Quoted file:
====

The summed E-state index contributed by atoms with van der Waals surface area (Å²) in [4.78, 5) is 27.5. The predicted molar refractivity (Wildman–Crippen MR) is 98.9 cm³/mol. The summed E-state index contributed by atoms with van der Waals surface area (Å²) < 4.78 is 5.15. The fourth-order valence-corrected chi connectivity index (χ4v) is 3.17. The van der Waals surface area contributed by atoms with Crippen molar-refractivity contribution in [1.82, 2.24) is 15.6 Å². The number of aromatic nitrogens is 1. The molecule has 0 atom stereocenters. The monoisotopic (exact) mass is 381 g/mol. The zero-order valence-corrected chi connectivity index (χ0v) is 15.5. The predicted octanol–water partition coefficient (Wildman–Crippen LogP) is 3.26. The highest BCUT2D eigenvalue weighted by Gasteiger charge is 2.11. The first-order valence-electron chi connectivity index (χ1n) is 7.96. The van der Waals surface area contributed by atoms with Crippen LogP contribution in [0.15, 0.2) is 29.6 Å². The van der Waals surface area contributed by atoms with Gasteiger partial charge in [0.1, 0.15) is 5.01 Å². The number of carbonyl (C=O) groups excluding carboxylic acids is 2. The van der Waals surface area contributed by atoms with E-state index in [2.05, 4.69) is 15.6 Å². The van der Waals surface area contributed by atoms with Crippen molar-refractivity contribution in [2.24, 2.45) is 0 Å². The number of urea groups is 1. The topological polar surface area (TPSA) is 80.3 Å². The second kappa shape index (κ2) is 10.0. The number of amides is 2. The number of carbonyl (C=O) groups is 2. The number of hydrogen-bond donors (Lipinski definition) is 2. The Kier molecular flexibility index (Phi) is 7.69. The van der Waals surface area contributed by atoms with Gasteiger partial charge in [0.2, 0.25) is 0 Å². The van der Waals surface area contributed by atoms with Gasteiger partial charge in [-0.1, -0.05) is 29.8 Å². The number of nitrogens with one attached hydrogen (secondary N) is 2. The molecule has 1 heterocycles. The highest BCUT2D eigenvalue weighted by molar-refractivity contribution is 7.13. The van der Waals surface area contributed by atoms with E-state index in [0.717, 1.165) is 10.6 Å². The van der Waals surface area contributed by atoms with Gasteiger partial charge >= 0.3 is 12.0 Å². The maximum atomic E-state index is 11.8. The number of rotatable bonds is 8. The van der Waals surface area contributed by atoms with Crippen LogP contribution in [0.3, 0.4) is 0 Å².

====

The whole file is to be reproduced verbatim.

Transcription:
The summed E-state index contributed by atoms with van der Waals surface area (Å²) in [4.78, 5) is 27.5. The predicted molar refractivity (Wildman–Crippen MR) is 98.9 cm³/mol. The summed E-state index contributed by atoms with van der Waals surface area (Å²) < 4.78 is 5.15. The fourth-order valence-corrected chi connectivity index (χ4v) is 3.17. The van der Waals surface area contributed by atoms with Crippen molar-refractivity contribution in [1.82, 2.24) is 15.6 Å². The number of aromatic nitrogens is 1. The molecule has 0 atom stereocenters. The monoisotopic (exact) mass is 381 g/mol. The zero-order valence-corrected chi connectivity index (χ0v) is 15.5. The predicted octanol–water partition coefficient (Wildman–Crippen LogP) is 3.26. The highest BCUT2D eigenvalue weighted by Gasteiger charge is 2.11. The first-order valence-electron chi connectivity index (χ1n) is 7.96. The van der Waals surface area contributed by atoms with Crippen LogP contribution in [0.15, 0.2) is 29.6 Å². The van der Waals surface area contributed by atoms with Gasteiger partial charge in [0.1, 0.15) is 5.01 Å². The number of carbonyl (C=O) groups excluding carboxylic acids is 2. The van der Waals surface area contributed by atoms with E-state index in [2.05, 4.69) is 15.6 Å². The van der Waals surface area contributed by atoms with Crippen molar-refractivity contribution in [2.24, 2.45) is 0 Å². The number of urea groups is 1. The topological polar surface area (TPSA) is 80.3 Å². The second kappa shape index (κ2) is 10.0. The number of amides is 2. The number of carbonyl (C=O) groups is 2. The number of hydrogen-bond donors (Lipinski definition) is 2. The Kier molecular flexibility index (Phi) is 7.69. The van der Waals surface area contributed by atoms with Gasteiger partial charge in [0.2, 0.25) is 0 Å². The van der Waals surface area contributed by atoms with Gasteiger partial charge in [-0.1, -0.05) is 29.8 Å². The number of nitrogens with one attached hydrogen (secondary N) is 2. The molecule has 1 heterocycles. The highest BCUT2D eigenvalue weighted by molar-refractivity contribution is 7.13. The van der Waals surface area contributed by atoms with E-state index in [0.717, 1.165) is 10.6 Å². The van der Waals surface area contributed by atoms with Gasteiger partial charge >= 0.3 is 12.0 Å². The maximum atomic E-state index is 11.8. The number of rotatable bonds is 8. The van der Waals surface area contributed by atoms with Crippen LogP contribution in [0.3, 0.4) is 0 Å².